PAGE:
by Thaddeus Flint
A discussion on communication during emergencies at the Berlin School Board meeting on Wednesday May 17, found Board members trying to come to grips with just how much information might be too much.[private]
“It’s a struggle,” agreed Questar III Health and Safety Director Craig Hansen, who had come to update the Board on crisis communication. “But you aren’t the only District struggling with it.”
The struggle is a delicate balance between letting parents and the community know what’s going on when some kind of crisis hits, while at the same time not disseminating information too quickly that might even make an emergency situation worse.
“You need to have a safe scene before you start disseminating information,” said Hansen. And what the District chooses to disseminate must be properly vetted. However, if a school doesn’t put accurate information out in a timely manner, social media will quickly fill that void, often with incorrect information.
Hansen recommended that the District come up with a plan to acclimate the community to future emergencies so that residents know where to go for information and how often that information will be updated. If parents know that they will be getting updates every 30 minutes or so, they will be less likely to call the school—tying up phone lines that might be needed at the scene—or, even worse, drive down to the school and add to the possible chaos there.
Board President Frank Zwack wanted to go even further than that. He wanted to invite residents to a simulated active shooter scenario (the Rensselaer County Sheriff’s office conducts such simulation drills) at the school. This way parents could see that the District did have plans in place, drilled over and over, to deal with every parent’s worst nightmare.
“A lot of parents don’t understand what a lockdown is,” said Zwack. “So we would put them in a lockdown.”
The rest of the Board, and Hansen, however, were not so sure this was the best idea.
“That could be as harmful as it is helpful,” said Board member Kellie Kaschak, who added that it might give “inside information” to someone planning an attack.
High School/Middle School Principal Dr. Cathy Allain noted that the last few lockdowns were well received by parents because the District has already been doing a better job in communicating with parents.
“It must be,” said Kaschak, “because we don’t have any parents down here screaming at us.”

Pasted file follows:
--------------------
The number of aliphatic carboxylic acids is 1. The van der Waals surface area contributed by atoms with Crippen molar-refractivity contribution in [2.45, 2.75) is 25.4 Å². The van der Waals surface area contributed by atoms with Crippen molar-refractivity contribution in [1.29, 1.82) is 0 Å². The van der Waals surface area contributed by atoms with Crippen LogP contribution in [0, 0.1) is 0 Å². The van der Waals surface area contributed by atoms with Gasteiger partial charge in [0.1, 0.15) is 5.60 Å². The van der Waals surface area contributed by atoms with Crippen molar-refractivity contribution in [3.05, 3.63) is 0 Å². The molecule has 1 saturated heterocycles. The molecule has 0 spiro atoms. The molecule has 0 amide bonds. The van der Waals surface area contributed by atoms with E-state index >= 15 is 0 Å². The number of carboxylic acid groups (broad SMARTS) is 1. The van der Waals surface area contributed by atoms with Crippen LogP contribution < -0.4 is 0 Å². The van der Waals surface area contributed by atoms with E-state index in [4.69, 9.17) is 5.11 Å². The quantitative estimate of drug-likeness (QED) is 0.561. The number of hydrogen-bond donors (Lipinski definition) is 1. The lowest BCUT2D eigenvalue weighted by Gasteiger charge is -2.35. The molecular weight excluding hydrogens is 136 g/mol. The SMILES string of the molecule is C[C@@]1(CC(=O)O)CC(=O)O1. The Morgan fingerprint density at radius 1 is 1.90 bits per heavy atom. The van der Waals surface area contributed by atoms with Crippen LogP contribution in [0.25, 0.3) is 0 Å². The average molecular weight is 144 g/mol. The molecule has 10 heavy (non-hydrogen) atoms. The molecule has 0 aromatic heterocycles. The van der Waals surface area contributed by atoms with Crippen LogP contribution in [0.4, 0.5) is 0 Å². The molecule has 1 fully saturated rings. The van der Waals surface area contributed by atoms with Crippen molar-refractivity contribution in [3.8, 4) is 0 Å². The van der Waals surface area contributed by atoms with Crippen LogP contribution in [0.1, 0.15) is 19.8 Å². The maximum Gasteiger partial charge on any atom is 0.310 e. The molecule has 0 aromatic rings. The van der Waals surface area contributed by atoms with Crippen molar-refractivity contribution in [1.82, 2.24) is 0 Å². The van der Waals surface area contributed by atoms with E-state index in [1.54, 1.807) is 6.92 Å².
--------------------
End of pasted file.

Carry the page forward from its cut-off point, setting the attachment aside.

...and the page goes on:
Screaming or otherwise, parents in the District rarely come down to Board meetings and this one was no different. Residents appear content to let the Board go about its business of running the District without much outside input. That complacency was further evidenced in the recent voter turnout. According to District Clerk Mary Grant, there were 331 voters who turned out for the recent budget and Board vote May 16. This in a District of five towns and around 6,800 residents.
The District’s Superintendent of Schools, Dr. Stephen Young, however, was not dismayed by those results. He instead saw the 76% approval rate of the 2017-2018 budget as a sign that parents in the District feel that their tax dollars are going to worthwhile programs run by competent educators.
“It goes to show we have come a long way,” said Dr. Young. “We are getting the recognition of the residents that we are doing things for the students with the overall goal of improving and raising student achievement.”
Three of those competent educators will be receiving tenure at a celebration on June 15. They are Elementary School Principal Tracy Kent, Science Teacher Brendan Scannell, and Math Teacher Nathan Ellis.
Another teacher in the District cited for the “raising of student achievement” was Social Studies Teacher Bill Fisher. According to Dr. Allain, Fisher was chosen by Class of 2017 Valedictorian Ioann Popov as the one teacher who was most influential to him over his school career. Fisher will be honored for his work at an upcoming CASDA (Capitol District School Development Association) awards ceremony.
Attendees of the recent Berlin Prom were themselves recognized by the District’s Director of Curriculum, Instruction, & Assessment, Fred Hutchinson who was a chaperone, for their good behavior at the dance.
Hutchinson said he had experience chaperoning proms at other school districts in the past. Some sounded more like an episode of The Wire than a high school dance, complete with weapons, drugs and fights.
Not so at Berlin.
“It was wonderful,” said Hutchinson.
With Prom over, graduation is right around the corner. The District is hoping to make the graduation ceremony a bit brighter this year with the installation of LED lights in the High School/Middle School gymnasium. The District’s Superintendent of Buildings and Grounds Cyril Grant is currently considering two proposals to upgrade the current lighting to LED, with the costs expected at around $17,000. Grant said that both contractors promised the installation could be completed by graduation on June 23.
The meeting’s consent agenda items, including Treasurer’s Reports, Personnel Action, Approval of Claims Audit, 2016-2017 Health Services Contracts, 2016-2017 Budget Transfers, 2017-2018 Transportation Requests to Non-Public Schools, 2017-2018 DCMO BOCES Cooperative Purchasing Service Bids, Appointment to Worker’s Compensation Consortium Board of Directors, and Transfer of Funds to Capital Reserves were voted on with all in favor (Board member Jeff Paine was absent) without any discussion of any of these topics whatsoever. [/private]